I understand, as a comic fan, change can be difficult to grasp, especially on a grand stage like big budget movies. When you care about a character, you want to see them represented in the best, truest way possible. Fans want the iconic elements of her character, and in a sense, women everywhere to be present and presented well, and a sword and shield can add to that imagery.
Women can be fiercely loyal and protective. That’s apparent now, more than ever, as we see women standing up and fighting—loudly for the things they hold important to them, and not even just for themselves. I have seen women of all kinds of backgrounds stand up for the rights and dignity of people different from them. I have seen women fiercely stand up for and defend people of color, Bisexual men, Transgendered individuals, Non-Binary individuals, Indigenous Peoples, and among others.
So why can’t we let that be the new symbols we attach to Wonder Woman's equipment? People like to throw out the phrase “It’s 2016” when they want to show they’re shocked about how something is happening now. Well it’s 2016. Feminine charm and love aren’t the only things women have at their disposal like they did when Diana was first created and first got her iconic Lasso and Bracelets. I’m not saying they aren’t effective, but there is more. Wonder Woman is more than what she was envisioned as and that’s not a bad thing.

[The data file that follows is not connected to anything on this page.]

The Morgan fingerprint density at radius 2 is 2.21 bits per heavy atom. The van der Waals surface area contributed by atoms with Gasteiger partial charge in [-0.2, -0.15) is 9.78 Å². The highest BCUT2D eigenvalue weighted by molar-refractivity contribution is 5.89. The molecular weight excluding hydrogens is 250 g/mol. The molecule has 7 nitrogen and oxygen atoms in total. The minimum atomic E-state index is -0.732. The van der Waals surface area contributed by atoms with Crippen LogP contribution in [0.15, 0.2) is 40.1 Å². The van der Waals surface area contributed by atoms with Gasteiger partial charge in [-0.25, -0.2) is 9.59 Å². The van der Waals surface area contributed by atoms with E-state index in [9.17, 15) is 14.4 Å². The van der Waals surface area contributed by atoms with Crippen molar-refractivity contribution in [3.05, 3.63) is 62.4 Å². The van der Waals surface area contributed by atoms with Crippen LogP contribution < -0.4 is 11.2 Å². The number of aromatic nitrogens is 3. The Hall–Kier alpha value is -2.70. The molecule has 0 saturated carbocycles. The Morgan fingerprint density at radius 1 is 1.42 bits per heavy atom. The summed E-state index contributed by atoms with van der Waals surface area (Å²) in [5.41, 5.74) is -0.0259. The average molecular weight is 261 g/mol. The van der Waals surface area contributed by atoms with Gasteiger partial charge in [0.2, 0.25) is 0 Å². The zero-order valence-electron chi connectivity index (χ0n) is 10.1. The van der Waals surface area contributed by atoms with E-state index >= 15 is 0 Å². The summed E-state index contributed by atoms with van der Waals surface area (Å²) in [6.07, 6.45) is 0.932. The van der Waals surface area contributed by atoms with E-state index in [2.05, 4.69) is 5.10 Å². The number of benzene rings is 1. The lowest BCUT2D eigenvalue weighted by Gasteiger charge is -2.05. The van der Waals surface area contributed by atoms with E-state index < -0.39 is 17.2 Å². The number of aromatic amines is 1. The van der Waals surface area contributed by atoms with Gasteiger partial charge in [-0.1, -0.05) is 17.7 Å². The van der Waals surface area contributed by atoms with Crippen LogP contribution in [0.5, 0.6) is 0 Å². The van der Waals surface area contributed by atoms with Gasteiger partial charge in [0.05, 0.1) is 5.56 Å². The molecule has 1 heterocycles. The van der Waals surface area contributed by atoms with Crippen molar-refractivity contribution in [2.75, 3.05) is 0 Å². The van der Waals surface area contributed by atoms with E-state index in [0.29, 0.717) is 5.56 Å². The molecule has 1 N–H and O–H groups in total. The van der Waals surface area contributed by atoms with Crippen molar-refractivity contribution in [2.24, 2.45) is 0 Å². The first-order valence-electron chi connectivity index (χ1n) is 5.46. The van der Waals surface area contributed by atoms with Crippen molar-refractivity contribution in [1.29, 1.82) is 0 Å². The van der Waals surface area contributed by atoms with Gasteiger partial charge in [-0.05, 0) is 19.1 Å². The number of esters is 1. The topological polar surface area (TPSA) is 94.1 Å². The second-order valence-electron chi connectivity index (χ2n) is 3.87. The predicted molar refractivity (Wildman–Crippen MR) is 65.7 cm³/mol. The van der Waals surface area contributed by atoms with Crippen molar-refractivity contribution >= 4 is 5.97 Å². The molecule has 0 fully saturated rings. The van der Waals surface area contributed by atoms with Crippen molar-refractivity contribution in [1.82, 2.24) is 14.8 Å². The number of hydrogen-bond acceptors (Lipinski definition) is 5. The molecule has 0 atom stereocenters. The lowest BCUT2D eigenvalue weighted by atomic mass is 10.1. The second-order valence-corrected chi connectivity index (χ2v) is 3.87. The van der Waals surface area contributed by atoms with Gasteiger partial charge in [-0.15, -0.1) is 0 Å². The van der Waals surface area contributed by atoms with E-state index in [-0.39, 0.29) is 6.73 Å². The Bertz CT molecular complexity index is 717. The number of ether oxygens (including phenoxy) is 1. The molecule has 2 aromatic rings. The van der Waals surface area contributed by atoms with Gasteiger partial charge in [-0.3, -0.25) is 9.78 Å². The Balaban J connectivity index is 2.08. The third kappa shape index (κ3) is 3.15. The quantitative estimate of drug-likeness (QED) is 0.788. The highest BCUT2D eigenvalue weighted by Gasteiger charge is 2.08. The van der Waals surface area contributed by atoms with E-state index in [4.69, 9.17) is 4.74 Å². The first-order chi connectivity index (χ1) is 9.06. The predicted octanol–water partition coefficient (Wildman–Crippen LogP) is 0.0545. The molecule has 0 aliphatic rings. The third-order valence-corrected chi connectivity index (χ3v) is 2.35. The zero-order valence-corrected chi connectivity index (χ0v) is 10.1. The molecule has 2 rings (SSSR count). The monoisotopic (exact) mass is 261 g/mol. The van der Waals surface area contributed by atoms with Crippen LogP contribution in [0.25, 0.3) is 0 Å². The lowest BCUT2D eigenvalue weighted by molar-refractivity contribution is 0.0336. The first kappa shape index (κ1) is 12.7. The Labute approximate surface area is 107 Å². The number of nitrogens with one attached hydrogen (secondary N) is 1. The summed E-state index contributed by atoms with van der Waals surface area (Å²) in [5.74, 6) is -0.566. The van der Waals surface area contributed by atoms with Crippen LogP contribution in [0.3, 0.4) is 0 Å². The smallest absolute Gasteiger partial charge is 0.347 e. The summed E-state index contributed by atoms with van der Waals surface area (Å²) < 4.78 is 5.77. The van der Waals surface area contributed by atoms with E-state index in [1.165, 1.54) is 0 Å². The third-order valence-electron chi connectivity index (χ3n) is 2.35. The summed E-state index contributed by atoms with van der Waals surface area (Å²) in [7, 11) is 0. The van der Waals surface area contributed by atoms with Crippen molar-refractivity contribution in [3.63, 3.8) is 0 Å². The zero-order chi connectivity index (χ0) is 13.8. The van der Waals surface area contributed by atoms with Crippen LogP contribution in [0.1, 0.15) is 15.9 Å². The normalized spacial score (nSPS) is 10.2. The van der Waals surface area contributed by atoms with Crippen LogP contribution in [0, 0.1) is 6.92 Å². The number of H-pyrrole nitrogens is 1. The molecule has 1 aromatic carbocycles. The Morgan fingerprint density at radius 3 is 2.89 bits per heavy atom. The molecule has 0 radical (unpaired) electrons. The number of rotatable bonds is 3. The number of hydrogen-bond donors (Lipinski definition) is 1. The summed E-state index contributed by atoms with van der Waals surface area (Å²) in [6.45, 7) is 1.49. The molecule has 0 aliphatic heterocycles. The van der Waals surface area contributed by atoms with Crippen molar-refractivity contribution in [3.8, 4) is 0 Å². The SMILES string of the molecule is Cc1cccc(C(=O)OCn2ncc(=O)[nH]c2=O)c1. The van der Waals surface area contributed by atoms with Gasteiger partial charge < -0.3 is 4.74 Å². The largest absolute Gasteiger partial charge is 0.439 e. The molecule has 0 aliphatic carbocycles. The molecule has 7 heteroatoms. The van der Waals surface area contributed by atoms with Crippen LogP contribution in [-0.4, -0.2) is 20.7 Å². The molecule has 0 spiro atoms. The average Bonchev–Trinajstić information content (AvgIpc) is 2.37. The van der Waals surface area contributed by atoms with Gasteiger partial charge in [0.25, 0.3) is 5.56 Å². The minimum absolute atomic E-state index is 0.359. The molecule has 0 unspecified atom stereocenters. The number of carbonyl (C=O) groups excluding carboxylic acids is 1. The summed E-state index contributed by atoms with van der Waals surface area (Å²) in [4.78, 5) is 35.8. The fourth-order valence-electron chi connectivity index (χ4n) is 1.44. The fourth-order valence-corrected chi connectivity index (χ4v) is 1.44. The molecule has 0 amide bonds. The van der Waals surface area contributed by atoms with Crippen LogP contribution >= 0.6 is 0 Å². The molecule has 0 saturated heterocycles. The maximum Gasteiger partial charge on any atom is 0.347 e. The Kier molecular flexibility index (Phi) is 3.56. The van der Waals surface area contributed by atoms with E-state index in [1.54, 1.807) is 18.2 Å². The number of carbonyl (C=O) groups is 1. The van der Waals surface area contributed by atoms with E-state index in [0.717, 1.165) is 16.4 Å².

If you’re a fan of Wonder Woman, you want the iconic ideals and traits of her character to be presented, and that’s fair. It’s also fair to ask you to take a step back, and try look at Wonder Woman and her chosen tools of the trade in the same way William Marston looked at her Golden Lasso and Bracelets of Submission.
Like I said, it’s 2016 and women are fighting fights everywhere in the world. Let’s embrace the idea that Wonder Woman can show that fight not with a sword swung in fury or rage, but with Athena guiding her strokes so that she might protect and aid those in need. For a modern take on Wonder Woman, isn’t that in line with her roots?